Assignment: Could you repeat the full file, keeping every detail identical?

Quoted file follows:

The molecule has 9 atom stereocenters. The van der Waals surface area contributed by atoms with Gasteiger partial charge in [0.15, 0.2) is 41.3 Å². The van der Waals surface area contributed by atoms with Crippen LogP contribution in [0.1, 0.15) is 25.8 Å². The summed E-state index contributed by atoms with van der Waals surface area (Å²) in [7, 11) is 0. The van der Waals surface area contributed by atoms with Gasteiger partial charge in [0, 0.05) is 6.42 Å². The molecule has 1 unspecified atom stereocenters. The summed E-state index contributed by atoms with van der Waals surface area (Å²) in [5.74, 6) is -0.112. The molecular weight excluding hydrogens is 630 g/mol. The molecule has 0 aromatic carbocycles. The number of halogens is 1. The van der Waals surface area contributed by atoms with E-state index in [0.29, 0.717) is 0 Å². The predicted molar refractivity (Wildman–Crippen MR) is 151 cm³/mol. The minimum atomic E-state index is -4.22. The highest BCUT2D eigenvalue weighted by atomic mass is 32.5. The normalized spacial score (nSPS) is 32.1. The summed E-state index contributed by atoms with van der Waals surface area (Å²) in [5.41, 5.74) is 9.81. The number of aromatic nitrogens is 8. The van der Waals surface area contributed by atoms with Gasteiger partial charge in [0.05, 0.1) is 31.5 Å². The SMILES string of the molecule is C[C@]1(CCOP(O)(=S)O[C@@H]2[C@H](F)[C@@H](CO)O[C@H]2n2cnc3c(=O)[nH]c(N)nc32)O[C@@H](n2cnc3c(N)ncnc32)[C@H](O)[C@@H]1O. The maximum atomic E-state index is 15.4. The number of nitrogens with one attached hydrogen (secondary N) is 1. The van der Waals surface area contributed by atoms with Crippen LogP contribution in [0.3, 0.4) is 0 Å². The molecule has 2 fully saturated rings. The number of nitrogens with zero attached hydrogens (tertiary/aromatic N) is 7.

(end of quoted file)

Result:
The molecule has 9 atom stereocenters. The van der Waals surface area contributed by atoms with Gasteiger partial charge in [0.15, 0.2) is 41.3 Å². The van der Waals surface area contributed by atoms with Crippen LogP contribution in [0.1, 0.15) is 25.8 Å². The summed E-state index contributed by atoms with van der Waals surface area (Å²) in [7, 11) is 0. The van der Waals surface area contributed by atoms with Gasteiger partial charge in [0, 0.05) is 6.42 Å². The molecule has 1 unspecified atom stereocenters. The summed E-state index contributed by atoms with van der Waals surface area (Å²) in [5.74, 6) is -0.112. The molecular weight excluding hydrogens is 630 g/mol. The molecule has 0 aromatic carbocycles. The number of halogens is 1. The van der Waals surface area contributed by atoms with E-state index in [0.29, 0.717) is 0 Å². The predicted molar refractivity (Wildman–Crippen MR) is 151 cm³/mol. The minimum atomic E-state index is -4.22. The highest BCUT2D eigenvalue weighted by atomic mass is 32.5. The normalized spacial score (nSPS) is 32.1. The summed E-state index contributed by atoms with van der Waals surface area (Å²) in [5.41, 5.74) is 9.81. The number of aromatic nitrogens is 8. The van der Waals surface area contributed by atoms with Gasteiger partial charge in [0.05, 0.1) is 31.5 Å². The SMILES string of the molecule is C[C@]1(CCOP(O)(=S)O[C@@H]2[C@H](F)[C@@H](CO)O[C@H]2n2cnc3c(=O)[nH]c(N)nc32)O[C@@H](n2cnc3c(N)ncnc32)[C@H](O)[C@@H]1O. The maximum atomic E-state index is 15.4. The number of nitrogens with one attached hydrogen (secondary N) is 1. The van der Waals surface area contributed by atoms with Crippen LogP contribution in [0.3, 0.4) is 0 Å². The molecule has 2 fully saturated rings. The number of nitrogens with zero attached hydrogens (tertiary/aromatic N) is 7.